Pubdate: Thu, 4 Mar 2010
Source: Journal Gazette, The (Fort Wayne, IN)
Copyright: 2010 The Journal Gazette
Author: Jeanette Heitger


Every day on the news we hear again that there just isn't enough money
for "government" to do its job. There is such a simple solution to the
problem, but politicians just don't have the courage to tackle it.
Unfortunately, simple idealism stands in the way of that solution.

The current national attitude toward drugs is nothing if not
idealistic. It's not effective at all, but it is indeed idealistic. Of
course, no one should abuse drugs, but laws against it do not prevent
drug abuse. Nearly every schoolchild can tell you drugs are readily
available. Oddly enough, for all its idealism, the United States
offers the biggest market for illegal drugs in the world.

By the simple expedient of legalizing drugs, regulating them and
taxing them as we do alcohol, this country could solve all sorts of
problems. Funding for al-Qaida? If Afghan poppies are no longer
illegal, no big bucks. The drug war along the Mexican border? Ditto.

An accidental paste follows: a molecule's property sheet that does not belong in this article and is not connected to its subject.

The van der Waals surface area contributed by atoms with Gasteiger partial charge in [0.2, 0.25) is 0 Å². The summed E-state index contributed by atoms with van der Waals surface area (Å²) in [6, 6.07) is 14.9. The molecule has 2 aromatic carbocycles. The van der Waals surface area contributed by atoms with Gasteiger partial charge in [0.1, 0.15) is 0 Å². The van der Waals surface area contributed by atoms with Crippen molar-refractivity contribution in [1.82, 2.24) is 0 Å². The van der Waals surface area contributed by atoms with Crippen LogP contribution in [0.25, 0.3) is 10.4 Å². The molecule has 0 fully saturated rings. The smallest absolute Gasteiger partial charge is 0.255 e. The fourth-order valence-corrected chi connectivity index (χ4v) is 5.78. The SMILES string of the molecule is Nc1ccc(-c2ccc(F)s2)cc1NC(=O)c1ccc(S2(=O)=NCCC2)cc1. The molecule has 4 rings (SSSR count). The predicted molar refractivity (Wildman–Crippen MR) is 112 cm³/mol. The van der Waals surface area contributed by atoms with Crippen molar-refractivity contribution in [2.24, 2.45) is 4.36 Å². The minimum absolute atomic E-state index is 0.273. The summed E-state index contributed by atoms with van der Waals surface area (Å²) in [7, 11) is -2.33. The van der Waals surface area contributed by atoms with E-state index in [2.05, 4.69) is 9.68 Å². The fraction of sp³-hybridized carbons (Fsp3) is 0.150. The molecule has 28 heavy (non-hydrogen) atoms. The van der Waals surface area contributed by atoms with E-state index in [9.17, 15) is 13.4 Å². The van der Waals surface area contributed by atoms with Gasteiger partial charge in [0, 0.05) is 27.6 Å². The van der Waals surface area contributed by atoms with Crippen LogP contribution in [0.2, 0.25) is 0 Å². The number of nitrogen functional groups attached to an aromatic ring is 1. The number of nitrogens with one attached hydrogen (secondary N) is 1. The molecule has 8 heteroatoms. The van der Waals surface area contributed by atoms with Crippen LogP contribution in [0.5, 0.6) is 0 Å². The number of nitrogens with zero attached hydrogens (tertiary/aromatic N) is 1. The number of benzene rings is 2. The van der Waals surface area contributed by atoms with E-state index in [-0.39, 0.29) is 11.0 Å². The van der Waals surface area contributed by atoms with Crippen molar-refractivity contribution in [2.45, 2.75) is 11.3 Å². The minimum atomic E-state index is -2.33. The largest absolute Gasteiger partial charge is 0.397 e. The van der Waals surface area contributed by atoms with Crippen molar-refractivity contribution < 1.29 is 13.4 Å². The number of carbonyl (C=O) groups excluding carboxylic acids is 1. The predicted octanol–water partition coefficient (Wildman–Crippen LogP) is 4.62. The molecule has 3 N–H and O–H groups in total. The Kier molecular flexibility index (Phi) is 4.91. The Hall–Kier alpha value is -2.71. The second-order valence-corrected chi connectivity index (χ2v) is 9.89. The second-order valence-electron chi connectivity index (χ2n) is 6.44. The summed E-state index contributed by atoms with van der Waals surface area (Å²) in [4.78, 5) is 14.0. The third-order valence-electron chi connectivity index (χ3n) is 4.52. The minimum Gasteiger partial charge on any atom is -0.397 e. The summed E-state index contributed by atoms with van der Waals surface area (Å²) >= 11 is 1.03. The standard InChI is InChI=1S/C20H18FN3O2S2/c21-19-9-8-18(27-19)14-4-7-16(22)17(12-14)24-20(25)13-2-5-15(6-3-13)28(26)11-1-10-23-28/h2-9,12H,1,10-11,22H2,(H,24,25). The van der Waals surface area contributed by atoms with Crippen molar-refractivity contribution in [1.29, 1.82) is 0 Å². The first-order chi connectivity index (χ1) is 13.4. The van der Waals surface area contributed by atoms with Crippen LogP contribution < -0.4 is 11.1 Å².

Overcrowded jails? Half the population of the jails would be released
immediately. We could get rid of a whole bureau in Washington - the
Drug Enforcement Agency.

Not only would we save the enormous sums we now spend on the useless
and losing "war against drugs," but every community could take in big
bucks in taxes. The new laws should mandate a percentage of those
taxes go toward treating addicts instead of jailing them, but
otherwise they could swell the general coffers.

The only down side I can see to this is the cut in income for the
officials who are being bribed by drug lords. Just passing a law
against something does not keep that something from happening. There
were those who decided "demon rum" was ruining the country and
actually passed a constitutional amendment to prohibit it. The only
result was great violence and the enrichment of criminals, and
Prohibition was eventually repealed. The same thing is happening with
drugs today. Let's wise up and solve a lot of different problems in
one fell swoop.

(Now I'll hunker down for the vehement responses from people who think
this horrible idea would encourage people to use drugs. Before
writing, I suggest those people reread the above. Many, many people
don't need any encouragement or there wouldn't be soo much money
involved in the first place.)

Jeanette Heitger

Fort Wayne
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